Thursday, October 2, 2014

Marking irrelevant boundaries on Divident Hill

Stroll around the slim section of Newark's Weequahic Park that's north of Route 22, and you might come upon an elegant domed pavilion atop a hill. Nearly a century old, the Greco-Roman shelter seems a bit elegant for a park that was designed in the more naturalistic style of the Olmsted Brothers. A temple to a celebrated Newarker, perhaps? A gift from one of the city's 19th century industrial barons?

The design of the structure, as it turns out, doesn't relate very much to the inspiration for its placement at the highest point within the park. In fact, if you consider the story a certain way, it pretty much replaced a tree that stood on the spot 350 years ago. And it marks a geographic point that's no longer relevant.

As boundaries often go, it seems the dividing line between the old cities of Elizabeth and Newark was in question in the earliest years of New Jersey's status as an English colony. Elizabeth share's the state's 1664 birthday, while Newark was founded just two years later. Within a few years, both communities' leaders realized that the settlements were bound to overlap eventually if a boundary wasn't established. On May 20, 1668, commissioners from both communities met at the highest spot in current day Weequahic Park to determine a dividing line.

The line settled was: "the top of the little round hill named Divident Hill; and from thence to run upon a Northwest line into the country" until it met Watchung Mountain. To set the mark, the men carved an "N" into the northern side of an oak standing on the hill, and an "E" on the southern side. Other trees along the line were marked in a similar fashion.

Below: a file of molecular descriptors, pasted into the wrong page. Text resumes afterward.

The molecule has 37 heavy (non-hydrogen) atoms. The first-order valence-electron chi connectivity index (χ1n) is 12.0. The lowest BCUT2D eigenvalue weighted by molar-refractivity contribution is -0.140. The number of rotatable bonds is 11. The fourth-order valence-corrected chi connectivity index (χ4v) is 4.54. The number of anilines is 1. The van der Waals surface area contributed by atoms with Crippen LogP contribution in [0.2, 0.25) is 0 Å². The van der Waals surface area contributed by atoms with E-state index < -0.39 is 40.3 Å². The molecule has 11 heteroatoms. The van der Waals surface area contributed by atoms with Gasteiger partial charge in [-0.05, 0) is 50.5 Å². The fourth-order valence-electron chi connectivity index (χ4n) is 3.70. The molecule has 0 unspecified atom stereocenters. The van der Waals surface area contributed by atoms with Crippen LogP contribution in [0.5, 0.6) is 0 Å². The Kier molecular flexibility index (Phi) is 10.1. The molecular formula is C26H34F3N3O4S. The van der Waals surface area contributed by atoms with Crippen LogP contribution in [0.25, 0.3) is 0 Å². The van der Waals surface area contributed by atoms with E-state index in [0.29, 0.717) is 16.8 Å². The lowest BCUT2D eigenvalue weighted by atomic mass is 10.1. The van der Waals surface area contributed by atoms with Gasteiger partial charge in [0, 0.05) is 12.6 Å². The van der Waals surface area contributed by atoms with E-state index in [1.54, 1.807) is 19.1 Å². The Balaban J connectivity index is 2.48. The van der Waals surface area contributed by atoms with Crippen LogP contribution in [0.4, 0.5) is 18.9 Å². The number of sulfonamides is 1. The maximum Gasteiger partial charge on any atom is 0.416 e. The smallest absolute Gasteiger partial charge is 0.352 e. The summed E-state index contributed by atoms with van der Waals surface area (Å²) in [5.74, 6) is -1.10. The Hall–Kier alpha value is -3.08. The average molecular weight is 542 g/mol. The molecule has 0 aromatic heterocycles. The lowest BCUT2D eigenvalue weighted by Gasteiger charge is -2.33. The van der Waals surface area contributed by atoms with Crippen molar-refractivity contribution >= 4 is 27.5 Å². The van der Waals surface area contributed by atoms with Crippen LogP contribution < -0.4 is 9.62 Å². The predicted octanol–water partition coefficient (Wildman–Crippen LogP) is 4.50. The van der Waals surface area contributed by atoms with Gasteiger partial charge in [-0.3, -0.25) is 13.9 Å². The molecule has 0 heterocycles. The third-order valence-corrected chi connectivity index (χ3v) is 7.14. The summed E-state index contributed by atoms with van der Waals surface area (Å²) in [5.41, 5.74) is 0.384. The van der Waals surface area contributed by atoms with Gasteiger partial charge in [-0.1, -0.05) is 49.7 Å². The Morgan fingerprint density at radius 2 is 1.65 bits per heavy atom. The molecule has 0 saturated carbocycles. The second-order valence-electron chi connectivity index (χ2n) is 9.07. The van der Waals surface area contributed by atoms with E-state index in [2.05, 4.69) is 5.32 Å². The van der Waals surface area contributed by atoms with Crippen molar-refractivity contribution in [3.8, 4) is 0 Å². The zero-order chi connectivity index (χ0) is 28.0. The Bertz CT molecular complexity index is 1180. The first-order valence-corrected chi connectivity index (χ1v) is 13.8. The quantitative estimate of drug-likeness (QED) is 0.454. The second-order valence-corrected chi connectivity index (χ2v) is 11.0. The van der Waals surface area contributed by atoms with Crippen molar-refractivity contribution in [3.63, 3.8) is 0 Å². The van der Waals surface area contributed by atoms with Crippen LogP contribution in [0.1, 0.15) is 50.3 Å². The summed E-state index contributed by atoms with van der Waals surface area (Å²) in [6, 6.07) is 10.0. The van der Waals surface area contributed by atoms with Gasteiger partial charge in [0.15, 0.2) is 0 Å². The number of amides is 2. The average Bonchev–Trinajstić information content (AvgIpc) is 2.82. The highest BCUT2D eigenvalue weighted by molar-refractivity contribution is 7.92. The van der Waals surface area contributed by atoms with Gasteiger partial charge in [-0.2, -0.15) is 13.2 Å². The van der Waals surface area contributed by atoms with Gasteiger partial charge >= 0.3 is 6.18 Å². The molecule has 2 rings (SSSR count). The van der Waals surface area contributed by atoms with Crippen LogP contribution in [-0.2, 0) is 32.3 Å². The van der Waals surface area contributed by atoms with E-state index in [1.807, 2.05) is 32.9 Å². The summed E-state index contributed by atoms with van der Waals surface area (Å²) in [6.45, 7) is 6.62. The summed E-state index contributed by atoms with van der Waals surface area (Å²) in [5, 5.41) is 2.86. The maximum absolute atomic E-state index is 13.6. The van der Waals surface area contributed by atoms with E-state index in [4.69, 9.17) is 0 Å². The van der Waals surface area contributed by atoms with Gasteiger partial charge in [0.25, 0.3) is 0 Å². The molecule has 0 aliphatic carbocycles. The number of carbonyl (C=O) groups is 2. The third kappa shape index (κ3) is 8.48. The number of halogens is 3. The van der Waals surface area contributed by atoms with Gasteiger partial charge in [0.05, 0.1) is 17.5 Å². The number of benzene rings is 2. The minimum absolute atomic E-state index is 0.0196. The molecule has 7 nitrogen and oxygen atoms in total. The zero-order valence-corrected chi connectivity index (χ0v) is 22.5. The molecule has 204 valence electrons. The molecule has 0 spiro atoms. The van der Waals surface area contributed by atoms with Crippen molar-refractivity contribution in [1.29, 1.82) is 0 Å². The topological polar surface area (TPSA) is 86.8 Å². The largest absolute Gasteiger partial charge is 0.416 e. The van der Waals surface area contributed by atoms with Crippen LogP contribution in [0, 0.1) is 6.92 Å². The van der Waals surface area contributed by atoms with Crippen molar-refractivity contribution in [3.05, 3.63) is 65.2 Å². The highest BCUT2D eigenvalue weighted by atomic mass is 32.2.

Still, though, the hill is now decisively within Newark boundaries. What happened?

In 1834, Elizabeth gave up its portion of what's now Weequahic Park, and a bit more, for the formation of the township of Clinton. That small, marshy and somewhat rural community was absorbed by Newark in 1902, extending the city's boundaries southward against the portion of Union Township that eventually became Hillside. Union was once part of Elizabeth itself, breaking away in the early 1800s.

The irony is that the pavilion commemorating the boundary-setting was dedicated long after it became irrelevant at the point where it's celebrated. As part of Newark's grand 250th anniversary in 1916, the city commissioned famed architects Carrere and Hastings to design and build this ornate monument to the foresight of the neighboring cities' founding leaders. A memorial plaque was placed, fittingly enough, by students from both South Side High School in Newark and Battin High School in Elizabeth.

So there you have it; a memorial placed by history-minded students at a place that no longer stands for what it once was, marked by a grand piece of architecture. What better Hidden New Jersey could there be?


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